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CRASH! BOOM! A MATH TALE

Elephant’s pure joy in exploration and success are sure to be catching, so make sure the blocks are close at hand.

An elephant tot stacks wooden blocks to measure height.

Elephant’s block play is just like young readers’: Elephant kneels, crouches, and stands in the course of building towers that equal their own height. A smile and wide-thrown arms express joy and satisfaction with a job well-done. And when the inevitable oops happens, the reaction is also believable: eyes shut tight, mouth a downward bow, and tears…unless it was a purposeful “crash-boom.” But Elephant is not one to give up easily, and they learn through play that one extra-long block, two rectangular blocks, four square blocks on their ends, and eight square blocks on their faces are all the same height. Chatterton’s illustrations combine collaged-in photos of real wooden blocks; an expressive blue cartoon elephant with a purple shirt, dot eyes, and rosy cheeks; and basic backgrounds—either white space or a yellow wall and green carpet separated by a white baseboard. Unlike many other math titles, there is no note to parents or teachers and no directions to kids—it’s just a simple tale of a child exploring with blocks.

Elephant’s pure joy in exploration and success are sure to be catching, so make sure the blocks are close at hand. (Picture book. 3-7)

Pub Date: May 8, 2018

ISBN: 978-0-7636-7827-2

Page Count: 32

Publisher: Candlewick

Review Posted Online: Feb. 19, 2018

Kirkus Reviews Issue: March 1, 2018

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ON THE FIRST DAY OF KINDERGARTEN

While this is a fairly bland treatment compared to Deborah Lee Rose and Carey Armstrong-Ellis’ The Twelve Days of...

Rabe follows a young girl through her first 12 days of kindergarten in this book based on the familiar Christmas carol.

The typical firsts of school are here: riding the bus, making friends, sliding on the playground slide, counting, sorting shapes, laughing at lunch, painting, singing, reading, running, jumping rope, and going on a field trip. While the days are given ordinal numbers, the song skips the cardinal numbers in the verses, and the rhythm is sometimes off: “On the second day of kindergarten / I thought it was so cool / making lots of friends / and riding the bus to my school!” The narrator is a white brunette who wears either a tunic or a dress each day, making her pretty easy to differentiate from her classmates, a nice mix in terms of race; two students even sport glasses. The children in the ink, paint, and collage digital spreads show a variety of emotions, but most are happy to be at school, and the surroundings will be familiar to those who have made an orientation visit to their own schools.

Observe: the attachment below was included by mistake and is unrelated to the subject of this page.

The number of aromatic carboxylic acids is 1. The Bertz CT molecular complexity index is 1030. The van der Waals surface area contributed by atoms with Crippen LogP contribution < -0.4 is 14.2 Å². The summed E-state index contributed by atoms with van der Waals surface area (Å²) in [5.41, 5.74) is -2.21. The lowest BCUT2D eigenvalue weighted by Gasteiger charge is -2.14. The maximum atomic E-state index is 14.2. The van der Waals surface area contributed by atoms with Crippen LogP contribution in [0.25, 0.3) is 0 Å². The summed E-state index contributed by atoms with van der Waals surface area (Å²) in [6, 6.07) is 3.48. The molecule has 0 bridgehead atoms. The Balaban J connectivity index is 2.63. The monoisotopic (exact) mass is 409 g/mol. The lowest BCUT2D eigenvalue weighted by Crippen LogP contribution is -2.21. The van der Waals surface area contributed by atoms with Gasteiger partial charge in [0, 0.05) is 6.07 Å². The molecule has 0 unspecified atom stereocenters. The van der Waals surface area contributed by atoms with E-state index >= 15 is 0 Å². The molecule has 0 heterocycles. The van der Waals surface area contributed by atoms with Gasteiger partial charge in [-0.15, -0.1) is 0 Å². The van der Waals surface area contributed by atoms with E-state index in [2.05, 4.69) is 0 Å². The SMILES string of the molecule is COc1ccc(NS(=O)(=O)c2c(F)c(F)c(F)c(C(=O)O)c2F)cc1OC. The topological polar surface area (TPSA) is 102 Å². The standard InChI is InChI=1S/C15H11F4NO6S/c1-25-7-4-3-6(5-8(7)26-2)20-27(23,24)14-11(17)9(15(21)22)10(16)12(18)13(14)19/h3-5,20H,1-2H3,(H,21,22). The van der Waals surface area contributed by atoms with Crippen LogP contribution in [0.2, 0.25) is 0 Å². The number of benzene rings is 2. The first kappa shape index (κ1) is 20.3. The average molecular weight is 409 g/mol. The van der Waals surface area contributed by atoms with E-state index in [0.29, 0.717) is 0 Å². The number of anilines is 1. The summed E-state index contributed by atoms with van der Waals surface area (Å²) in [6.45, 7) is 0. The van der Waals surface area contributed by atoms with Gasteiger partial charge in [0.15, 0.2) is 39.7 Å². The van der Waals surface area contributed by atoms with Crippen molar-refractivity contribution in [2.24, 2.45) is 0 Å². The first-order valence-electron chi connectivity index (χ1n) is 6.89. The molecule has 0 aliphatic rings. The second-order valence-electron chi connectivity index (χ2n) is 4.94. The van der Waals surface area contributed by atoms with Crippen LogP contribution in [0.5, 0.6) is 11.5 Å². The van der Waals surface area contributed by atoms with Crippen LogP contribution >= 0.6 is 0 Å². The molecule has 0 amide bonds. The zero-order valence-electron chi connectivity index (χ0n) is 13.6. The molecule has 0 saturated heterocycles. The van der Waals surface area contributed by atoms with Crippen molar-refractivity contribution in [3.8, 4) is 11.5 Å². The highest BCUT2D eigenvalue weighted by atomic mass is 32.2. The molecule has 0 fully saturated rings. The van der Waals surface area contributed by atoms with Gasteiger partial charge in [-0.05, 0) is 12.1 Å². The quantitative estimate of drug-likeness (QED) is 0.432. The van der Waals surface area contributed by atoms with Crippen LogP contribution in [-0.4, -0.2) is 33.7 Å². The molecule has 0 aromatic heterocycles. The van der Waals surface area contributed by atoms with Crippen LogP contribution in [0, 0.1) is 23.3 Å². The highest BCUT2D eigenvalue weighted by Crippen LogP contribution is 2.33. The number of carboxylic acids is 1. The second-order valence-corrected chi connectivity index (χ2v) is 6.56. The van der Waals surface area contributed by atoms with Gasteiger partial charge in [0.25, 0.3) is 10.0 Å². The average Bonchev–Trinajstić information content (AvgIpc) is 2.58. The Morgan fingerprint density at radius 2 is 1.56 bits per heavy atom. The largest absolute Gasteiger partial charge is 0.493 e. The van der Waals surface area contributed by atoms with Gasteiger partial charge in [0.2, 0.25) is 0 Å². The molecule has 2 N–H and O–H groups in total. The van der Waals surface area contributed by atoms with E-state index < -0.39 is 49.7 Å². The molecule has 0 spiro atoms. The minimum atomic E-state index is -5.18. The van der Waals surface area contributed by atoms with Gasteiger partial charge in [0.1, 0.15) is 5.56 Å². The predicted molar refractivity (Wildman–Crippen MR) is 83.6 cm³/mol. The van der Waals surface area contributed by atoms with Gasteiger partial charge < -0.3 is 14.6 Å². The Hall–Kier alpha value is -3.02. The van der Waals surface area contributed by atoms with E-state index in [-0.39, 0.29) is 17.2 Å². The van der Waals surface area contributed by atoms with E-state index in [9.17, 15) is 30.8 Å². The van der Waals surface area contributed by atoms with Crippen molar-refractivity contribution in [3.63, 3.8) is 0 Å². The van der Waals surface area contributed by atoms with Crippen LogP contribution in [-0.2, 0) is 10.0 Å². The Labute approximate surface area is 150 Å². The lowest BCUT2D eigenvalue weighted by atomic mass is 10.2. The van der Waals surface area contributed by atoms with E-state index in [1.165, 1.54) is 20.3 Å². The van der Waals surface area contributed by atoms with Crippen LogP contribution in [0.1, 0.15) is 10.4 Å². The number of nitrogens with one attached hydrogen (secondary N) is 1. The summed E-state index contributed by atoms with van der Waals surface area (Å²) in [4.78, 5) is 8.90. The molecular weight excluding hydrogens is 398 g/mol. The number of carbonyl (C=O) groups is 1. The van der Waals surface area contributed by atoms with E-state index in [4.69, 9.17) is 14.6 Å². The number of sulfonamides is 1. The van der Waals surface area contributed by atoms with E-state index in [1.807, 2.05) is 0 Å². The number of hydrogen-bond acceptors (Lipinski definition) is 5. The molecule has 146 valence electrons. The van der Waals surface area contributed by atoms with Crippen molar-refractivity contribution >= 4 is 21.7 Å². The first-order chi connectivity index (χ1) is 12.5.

While this is a fairly bland treatment compared to Deborah Lee Rose and Carey Armstrong-Ellis’ The Twelve Days of Kindergarten (2003), it basically gets the job done. (Picture book. 4-7)

Pub Date: June 21, 2016

ISBN: 978-0-06-234834-0

Page Count: 32

Publisher: Harper/HarperCollins

Review Posted Online: May 3, 2016

Kirkus Reviews Issue: June 1, 2016

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THE DAY THE CRAYONS QUIT

A comical, fresh look at crayons and color

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  • New York Times Bestseller


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Duncan wants to draw, but instead of crayons, he finds a stack of letters listing the crayons’ demands in this humorous tale.

Red is overworked, laboring even on holidays. Gray is exhausted from coloring expansive spaces (elephants, rhinos and whales). Black wants to be considered a color-in color, and Peach? He’s naked without his wrapper! This anthropomorphized lot amicably requests workplace changes in hand-lettered writing, explaining their work stoppage to a surprised Duncan. Some are tired, others underutilized, while a few want official titles. With a little creativity and a lot of color, Duncan saves the day. Jeffers delivers energetic and playful illustrations, done in pencil, paint and crayon. The drawings are loose and lively, and with few lines, he makes his characters effectively emote. Clever spreads, such as Duncan’s “white cat in the snow” perfectly capture the crayons’ conundrum, and photographic representations of both the letters and coloring pages offer another layer of texture, lending to the tale’s overall believability.

A comical, fresh look at crayons and color . (Picture book. 3-7)

Pub Date: June 27, 2013

ISBN: 978-0-399-25537-3

Page Count: 40

Publisher: Philomel

Review Posted Online: April 14, 2013

Kirkus Reviews Issue: May 1, 2013

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